When it comes to encryption, you should always use the algorithm that's right for the job and has been extensively...
and publicly tested -- something the cryptographic community won't have had the chance to do with brand-new algorithms.
Let's have a look at some of the most widely used symmetric and asymmetric algorithms and how to evaluate the best encryption method for your enterprise.
Types of symmetric encryption algorithms and use cases
For most people, encryption means converting plaintext to ciphertext using the same key, or secret key, to encrypt and decrypt it. This is called symmetric encryption, which is relatively fast compared to other types of encryption, like asymmetric encryption. There are varying types of symmetric encryption algorithms.
- Advanced Encryption Standard (AES). This is the most widely used algorithm in symmetric key cryptography. AES is the successor to the Data Encryption Standard (DES), which, with insecure 56-bit key lengths, was replaced with AES by NIST in 2001. AES comprises three block ciphers-- AES-128, AES-192 and AES-256 -- each of which is deemed sufficient to protect government-classified information up to the Secret level, with Top Secret information requiring either 192-bit or 256-bit key lengths.
- Triple DES (3DES).
- Rivest Cipher 4 (RC4). Attacks in the 2000s and 2010s revealed weaknesses in the RC4 algorithm, and its use in Transport Layer Security was prohibited by the Internet Engineering Task Force in February 2015.
While some symmetric encryption algorithms, like AES, use block ciphers, others use stream ciphers, like RC4. Symmetric encryption types, like 3DES and AES, are often used by VPN products. Other uses of symmetric encryption include payment applications, validations, and random number generation or hashing.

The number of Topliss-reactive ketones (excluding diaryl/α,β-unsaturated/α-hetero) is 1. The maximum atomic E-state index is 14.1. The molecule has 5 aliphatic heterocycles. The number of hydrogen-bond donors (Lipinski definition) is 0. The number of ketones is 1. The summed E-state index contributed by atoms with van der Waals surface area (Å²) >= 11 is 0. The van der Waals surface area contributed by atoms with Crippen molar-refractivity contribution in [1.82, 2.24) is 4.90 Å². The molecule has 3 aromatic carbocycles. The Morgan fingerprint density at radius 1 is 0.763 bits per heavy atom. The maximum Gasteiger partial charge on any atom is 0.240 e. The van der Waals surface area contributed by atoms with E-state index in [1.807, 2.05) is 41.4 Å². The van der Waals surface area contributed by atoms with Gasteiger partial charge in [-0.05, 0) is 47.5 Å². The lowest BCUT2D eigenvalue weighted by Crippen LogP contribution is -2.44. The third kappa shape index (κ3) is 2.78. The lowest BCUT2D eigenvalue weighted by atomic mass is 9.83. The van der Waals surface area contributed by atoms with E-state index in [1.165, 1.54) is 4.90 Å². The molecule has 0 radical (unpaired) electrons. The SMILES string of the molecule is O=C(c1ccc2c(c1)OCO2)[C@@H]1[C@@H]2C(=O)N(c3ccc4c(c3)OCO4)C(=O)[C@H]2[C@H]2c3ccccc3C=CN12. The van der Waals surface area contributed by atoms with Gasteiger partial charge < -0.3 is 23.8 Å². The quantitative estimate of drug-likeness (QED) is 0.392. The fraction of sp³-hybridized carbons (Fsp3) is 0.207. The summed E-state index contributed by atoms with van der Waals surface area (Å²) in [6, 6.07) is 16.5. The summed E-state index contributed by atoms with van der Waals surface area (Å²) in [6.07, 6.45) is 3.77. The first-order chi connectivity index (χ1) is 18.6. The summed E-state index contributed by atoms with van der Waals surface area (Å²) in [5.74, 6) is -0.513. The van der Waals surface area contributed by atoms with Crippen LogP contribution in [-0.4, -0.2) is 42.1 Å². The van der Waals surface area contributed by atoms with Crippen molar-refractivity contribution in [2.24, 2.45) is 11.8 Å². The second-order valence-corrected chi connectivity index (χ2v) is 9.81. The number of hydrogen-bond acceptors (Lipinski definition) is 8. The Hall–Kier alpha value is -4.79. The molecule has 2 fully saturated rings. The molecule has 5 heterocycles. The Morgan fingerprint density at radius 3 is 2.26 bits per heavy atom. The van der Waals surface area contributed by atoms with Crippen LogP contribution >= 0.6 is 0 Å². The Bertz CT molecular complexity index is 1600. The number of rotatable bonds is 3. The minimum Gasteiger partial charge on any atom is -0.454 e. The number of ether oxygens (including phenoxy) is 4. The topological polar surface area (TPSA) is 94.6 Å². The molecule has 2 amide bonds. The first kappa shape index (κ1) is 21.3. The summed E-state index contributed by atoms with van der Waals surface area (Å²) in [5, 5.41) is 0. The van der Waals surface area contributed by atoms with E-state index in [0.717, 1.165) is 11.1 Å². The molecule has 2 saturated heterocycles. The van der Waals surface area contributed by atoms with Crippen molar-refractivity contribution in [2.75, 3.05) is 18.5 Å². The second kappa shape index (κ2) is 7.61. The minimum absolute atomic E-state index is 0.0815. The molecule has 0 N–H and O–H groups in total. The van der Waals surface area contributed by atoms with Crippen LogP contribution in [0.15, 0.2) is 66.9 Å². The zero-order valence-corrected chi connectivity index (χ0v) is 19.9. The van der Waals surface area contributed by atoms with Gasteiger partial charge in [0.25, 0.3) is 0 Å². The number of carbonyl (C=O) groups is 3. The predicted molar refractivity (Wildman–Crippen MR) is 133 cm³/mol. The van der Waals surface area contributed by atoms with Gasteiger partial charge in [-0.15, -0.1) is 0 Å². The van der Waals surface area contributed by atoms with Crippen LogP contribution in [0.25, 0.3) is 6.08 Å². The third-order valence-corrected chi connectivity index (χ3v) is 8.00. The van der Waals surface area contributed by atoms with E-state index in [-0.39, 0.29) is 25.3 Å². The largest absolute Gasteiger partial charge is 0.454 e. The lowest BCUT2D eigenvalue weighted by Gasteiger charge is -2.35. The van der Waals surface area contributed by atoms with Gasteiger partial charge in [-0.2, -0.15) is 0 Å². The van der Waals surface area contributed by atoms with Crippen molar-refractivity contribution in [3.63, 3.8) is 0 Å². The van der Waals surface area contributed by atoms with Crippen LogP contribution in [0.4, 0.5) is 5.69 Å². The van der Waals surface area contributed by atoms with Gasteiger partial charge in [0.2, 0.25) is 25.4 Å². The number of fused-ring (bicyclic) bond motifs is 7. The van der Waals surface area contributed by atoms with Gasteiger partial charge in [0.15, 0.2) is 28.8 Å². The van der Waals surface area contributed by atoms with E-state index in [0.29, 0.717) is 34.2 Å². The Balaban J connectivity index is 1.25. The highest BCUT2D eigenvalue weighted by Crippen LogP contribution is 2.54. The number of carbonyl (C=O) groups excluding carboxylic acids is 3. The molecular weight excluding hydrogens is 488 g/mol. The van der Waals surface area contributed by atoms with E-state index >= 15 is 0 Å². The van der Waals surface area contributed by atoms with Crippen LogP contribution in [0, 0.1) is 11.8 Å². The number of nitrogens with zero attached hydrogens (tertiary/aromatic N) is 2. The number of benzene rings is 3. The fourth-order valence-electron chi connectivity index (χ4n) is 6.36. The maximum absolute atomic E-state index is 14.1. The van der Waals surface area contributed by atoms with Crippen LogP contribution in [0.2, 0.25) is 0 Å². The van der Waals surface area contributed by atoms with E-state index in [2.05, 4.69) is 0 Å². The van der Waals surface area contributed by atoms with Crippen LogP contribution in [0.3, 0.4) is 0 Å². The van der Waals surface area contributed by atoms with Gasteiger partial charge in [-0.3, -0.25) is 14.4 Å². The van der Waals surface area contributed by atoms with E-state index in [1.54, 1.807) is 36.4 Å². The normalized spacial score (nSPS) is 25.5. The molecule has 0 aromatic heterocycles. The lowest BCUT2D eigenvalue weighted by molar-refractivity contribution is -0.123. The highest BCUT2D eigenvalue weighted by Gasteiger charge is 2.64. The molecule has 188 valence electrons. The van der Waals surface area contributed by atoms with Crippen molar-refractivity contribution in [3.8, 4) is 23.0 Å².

Types of asymmetric encryption algorithms and use cases
Unlike symmetric encryption algorithms, asymmetric algorithms use two interdependent keys: one to encrypt the data and one to decrypt it. This interdependency provides a number of different features, the most important probably being digital signatures. Among other things, digital signatures are used to guarantee that a message was created by a particular entity or authenticate remote systems or users. Some of the most common asymmetric encryption algorithms include the following:
- One of the most common is the Diffie-Hellman (DH) key exchange, which enables two parties to exchange cryptographic keys in a secure manner, regardless of whether the communication channel is public or private.
- RSA (Rivest-Shamir-Adleman) is another widely used asymmetric encryption algorithm. Based off DH, it is often used in e-commerce protocols and is believed to be secure given sufficiently long keys and the use of up-to-date implementations.
- Elliptic curve cryptography (ECC) is another type of asymmetric encryption growing in popularity. Based on elliptic curve theory, ECC uses algebraic functions to generate security between key pairs.
Asymmetric cryptography use is also common in cryptocurrencies, such as bitcoin.
A cryptographic hash function has a somewhat different role compared to other cryptographic algorithms. It is used to return a value based on a piece of data, a file or a message, for example. Any accidental or intentional change to the data will change this hash value.